Peter Wallenberg dies at 88; head of dynasty compared to Rockefellers
Peter Wallenberg, the former head of a Swedish financial dynasty sometimes compared to the Rockefellers, has died. He was 88.
Wallenberg died Monday at his home on the island of Varmdo, outside Stockholm, the family foundation said in a statement. The cause of death wasn’t released.
From 1982 to 1997 Wallenberg was chairman of Investor AB, the holding company through which the family controls large stakes in major Swedish companies. He also served on the board of wireless equipment maker Ericsson, appliance maker Electrolux, engineering firm Atlas Copco and other Swedish companies.
Internationally, the Wallenberg family’s best known member is World War II hero Raoul Wallenberg, who is credited for saving at least 20,000 Jews while serving as a Swedish diplomat in Nazi-occupied Hungary. But the family has been a prominent force in the Swedish business world since the 19th century, when Peter’s great-grandfather founded what is today called the SEB bank.
Peter Wallenberg was born in Stockholm in 1926 to Marcus Wallenberg and his Scottish wife, Dorothy. As a child, he attended boarding school in Sweden and spent the summers, alongside older brother Marc and sister Ann-Marie, with his mother’s family in Britain.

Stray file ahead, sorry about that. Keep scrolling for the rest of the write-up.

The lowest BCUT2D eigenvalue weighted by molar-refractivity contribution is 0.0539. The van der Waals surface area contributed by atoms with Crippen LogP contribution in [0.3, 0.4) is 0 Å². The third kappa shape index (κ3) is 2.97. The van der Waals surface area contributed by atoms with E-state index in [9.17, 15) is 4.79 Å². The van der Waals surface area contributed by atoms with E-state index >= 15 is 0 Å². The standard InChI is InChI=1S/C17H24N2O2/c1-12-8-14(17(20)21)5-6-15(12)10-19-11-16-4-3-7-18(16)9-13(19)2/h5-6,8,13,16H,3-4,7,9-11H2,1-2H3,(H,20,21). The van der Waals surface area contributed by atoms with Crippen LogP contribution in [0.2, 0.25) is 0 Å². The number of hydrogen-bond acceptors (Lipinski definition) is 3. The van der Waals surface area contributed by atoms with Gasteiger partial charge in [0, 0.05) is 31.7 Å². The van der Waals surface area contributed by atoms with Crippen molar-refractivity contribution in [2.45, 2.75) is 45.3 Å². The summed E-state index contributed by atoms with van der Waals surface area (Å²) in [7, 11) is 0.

He has often described his childhood, under a strict and domineering father, as a tough period in his life.
“I was cheeky compared with my brother,” Wallenberg said in a 2006 interview with daily Dagens Industri. “My father didn’t like that.”
He wasn’t groomed to become the family patriarch, but stepped into the role of heir after Marc committed suicide in 1971. When their father died in 1982, Peter took over as chairman of Investor. His eldest son, Jacob, is now chairman.
In 1993, Peter Wallenberg was the target of a foiled kidnapping plot as police arrested four would-be abductors outside the gates of his estate on Varmdo.
Wallenberg married and divorced three times. He is survived by his two sons, Jacob and Peter Jr., and daughter Andrea.
Ritter writes for the Associated Press.
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